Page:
The wraps are finally off Nissan’s ultimate GTR, a custom-built ultracar that’s all yours – if you have the ludicrous cash to buy one.
The Nissan GT-R50 has been dreamed up and designed by Italdesign and it made its world debut at the Goodwood Festival of Speed yesterday (July 12).
As the first collaboration between Nissan and Italdesign, the prototype is being tipped as the blueprint for an extremely limited run of hand-built production vehicles which will mark the 50th birthdays of both the GT-R, in 2019, and Italdesign, this year.
Alfonso Albaisa, Nissan’s senior boss of global design, says the car “combines power and artistry to celebrate 50 years of inspiring the dreams of our customers” and a customer version will be created, pending reception at Goodwood. Prices, he says, are estimated to start at
Pending the GT-R50 by Italdesign’s reception at Goodwood and other global appearances in the coming months, a customer version inspired by the prototype may be created. No more than 50 units would be produced by Italdesign – with each car tailored for each customer – with a price estimated to start at about £800,000.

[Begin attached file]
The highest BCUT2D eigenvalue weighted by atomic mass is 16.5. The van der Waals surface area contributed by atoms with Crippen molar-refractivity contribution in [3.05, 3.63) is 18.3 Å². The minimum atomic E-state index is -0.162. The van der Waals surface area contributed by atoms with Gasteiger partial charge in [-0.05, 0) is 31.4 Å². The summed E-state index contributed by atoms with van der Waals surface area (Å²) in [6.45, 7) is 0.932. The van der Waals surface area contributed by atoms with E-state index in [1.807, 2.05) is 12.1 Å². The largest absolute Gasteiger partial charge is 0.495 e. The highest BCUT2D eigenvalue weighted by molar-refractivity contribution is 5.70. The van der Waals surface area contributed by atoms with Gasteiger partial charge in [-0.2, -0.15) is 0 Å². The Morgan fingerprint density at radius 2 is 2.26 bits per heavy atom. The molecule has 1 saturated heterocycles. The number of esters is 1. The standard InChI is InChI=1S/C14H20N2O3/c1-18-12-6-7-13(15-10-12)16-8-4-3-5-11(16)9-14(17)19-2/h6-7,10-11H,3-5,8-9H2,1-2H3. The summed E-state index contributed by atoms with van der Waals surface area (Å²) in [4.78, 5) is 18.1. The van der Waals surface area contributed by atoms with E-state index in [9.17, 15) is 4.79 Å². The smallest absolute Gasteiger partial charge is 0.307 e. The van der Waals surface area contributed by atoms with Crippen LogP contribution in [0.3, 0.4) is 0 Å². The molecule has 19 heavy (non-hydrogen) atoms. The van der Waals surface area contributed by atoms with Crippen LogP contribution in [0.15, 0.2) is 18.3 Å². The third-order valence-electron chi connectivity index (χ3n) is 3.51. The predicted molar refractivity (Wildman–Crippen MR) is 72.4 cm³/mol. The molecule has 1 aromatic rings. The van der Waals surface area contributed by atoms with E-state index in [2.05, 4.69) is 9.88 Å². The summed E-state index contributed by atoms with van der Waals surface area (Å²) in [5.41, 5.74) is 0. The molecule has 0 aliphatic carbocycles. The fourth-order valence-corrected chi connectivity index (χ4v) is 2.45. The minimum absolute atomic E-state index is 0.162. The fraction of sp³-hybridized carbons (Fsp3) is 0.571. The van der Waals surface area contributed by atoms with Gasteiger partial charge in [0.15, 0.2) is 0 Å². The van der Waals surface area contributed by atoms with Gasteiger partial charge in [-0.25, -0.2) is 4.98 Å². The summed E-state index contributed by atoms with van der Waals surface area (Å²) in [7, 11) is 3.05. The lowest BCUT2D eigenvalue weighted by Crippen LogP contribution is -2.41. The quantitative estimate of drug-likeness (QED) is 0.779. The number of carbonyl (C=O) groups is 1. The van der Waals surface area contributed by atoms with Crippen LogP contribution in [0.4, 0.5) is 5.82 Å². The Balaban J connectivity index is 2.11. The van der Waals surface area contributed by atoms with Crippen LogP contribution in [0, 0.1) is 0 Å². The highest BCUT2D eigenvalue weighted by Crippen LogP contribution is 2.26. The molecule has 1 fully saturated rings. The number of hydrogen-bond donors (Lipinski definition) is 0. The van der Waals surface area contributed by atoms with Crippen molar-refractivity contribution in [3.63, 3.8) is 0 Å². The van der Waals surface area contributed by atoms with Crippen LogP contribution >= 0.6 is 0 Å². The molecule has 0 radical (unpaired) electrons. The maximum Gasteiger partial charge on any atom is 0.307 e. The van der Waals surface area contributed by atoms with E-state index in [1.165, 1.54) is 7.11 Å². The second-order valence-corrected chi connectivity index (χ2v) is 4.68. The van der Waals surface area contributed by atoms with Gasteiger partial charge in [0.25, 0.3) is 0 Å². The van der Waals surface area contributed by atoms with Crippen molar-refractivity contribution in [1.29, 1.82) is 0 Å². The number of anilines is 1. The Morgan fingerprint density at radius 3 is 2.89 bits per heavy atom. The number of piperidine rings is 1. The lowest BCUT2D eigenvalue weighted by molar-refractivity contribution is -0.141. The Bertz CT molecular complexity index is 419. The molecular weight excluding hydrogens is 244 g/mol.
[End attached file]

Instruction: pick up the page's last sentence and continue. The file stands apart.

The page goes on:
If you’re still reading, you do get a lot of interesting stuff for the cheque. For a start, there’s the body: “combining brute force with Italian craftsmanship and tailoring,” says Nissan. Yep, seems fair. Key features include a pronounced power bulge on the hood, stretched LED headlights, a lowered roofline, and prominent “samurai blade” cooling outlets behind the front wheels. A large, adjustable rear wing, mounted with two uprights, completes the overall look. The exterior is finished in “liquid kinetic” grey, with distinctive gold anniversary accents.
And underfoot? A special power plant boasts up to 120PS over the stock engine. Drawing on Nissan’s extensive GT3 racing experience, the NISMO organisation enhanced the hand-assembled 3.8-litre V6 VR38DETT to produce an estimated 720PS and 780 Nm of torque. A revised Bilstein suspension damping system and upgraded Brembo braking system help handle the extra power.
Nissan has given out a website address for enquiries, but states they need to be “serious”.